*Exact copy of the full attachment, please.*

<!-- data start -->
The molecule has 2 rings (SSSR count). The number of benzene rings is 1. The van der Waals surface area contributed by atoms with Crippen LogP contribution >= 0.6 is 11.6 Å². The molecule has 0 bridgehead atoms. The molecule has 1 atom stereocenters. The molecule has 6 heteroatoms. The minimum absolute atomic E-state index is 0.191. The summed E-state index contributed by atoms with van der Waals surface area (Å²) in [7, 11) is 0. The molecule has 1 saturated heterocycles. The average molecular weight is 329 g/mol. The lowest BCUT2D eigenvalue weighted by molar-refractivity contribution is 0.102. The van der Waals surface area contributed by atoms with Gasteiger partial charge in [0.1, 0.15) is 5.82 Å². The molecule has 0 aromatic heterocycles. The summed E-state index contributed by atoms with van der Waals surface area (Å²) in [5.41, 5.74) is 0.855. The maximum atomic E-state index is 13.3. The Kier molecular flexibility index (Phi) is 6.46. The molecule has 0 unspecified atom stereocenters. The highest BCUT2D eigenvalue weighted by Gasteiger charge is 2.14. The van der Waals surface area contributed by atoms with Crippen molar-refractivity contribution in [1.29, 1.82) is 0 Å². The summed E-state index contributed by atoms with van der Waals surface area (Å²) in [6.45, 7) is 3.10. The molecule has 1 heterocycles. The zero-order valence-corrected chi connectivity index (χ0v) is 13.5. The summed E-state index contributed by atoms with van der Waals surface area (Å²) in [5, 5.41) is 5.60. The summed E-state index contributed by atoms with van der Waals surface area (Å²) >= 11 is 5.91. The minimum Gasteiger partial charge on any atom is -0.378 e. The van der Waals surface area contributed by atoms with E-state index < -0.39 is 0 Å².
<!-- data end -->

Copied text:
The molecule has 2 rings (SSSR count). The number of benzene rings is 1. The van der Waals surface area contributed by atoms with Crippen LogP contribution >= 0.6 is 11.6 Å². The molecule has 0 bridgehead atoms. The molecule has 1 atom stereocenters. The molecule has 6 heteroatoms. The minimum absolute atomic E-state index is 0.191. The summed E-state index contributed by atoms with van der Waals surface area (Å²) in [7, 11) is 0. The molecule has 1 saturated heterocycles. The average molecular weight is 329 g/mol. The lowest BCUT2D eigenvalue weighted by molar-refractivity contribution is 0.102. The van der Waals surface area contributed by atoms with Gasteiger partial charge in [0.1, 0.15) is 5.82 Å². The molecule has 0 aromatic heterocycles. The summed E-state index contributed by atoms with van der Waals surface area (Å²) in [5.41, 5.74) is 0.855. The maximum atomic E-state index is 13.3. The Kier molecular flexibility index (Phi) is 6.46. The molecule has 0 unspecified atom stereocenters. The highest BCUT2D eigenvalue weighted by Gasteiger charge is 2.14. The van der Waals surface area contributed by atoms with Crippen molar-refractivity contribution in [1.29, 1.82) is 0 Å². The summed E-state index contributed by atoms with van der Waals surface area (Å²) in [6.45, 7) is 3.10. The molecule has 1 heterocycles. The zero-order valence-corrected chi connectivity index (χ0v) is 13.5. The summed E-state index contributed by atoms with van der Waals surface area (Å²) in [5, 5.41) is 5.60. The summed E-state index contributed by atoms with van der Waals surface area (Å²) >= 11 is 5.91. The minimum Gasteiger partial charge on any atom is -0.378 e. The van der Waals surface area contributed by atoms with E-state index < -0.39 is 0 Å².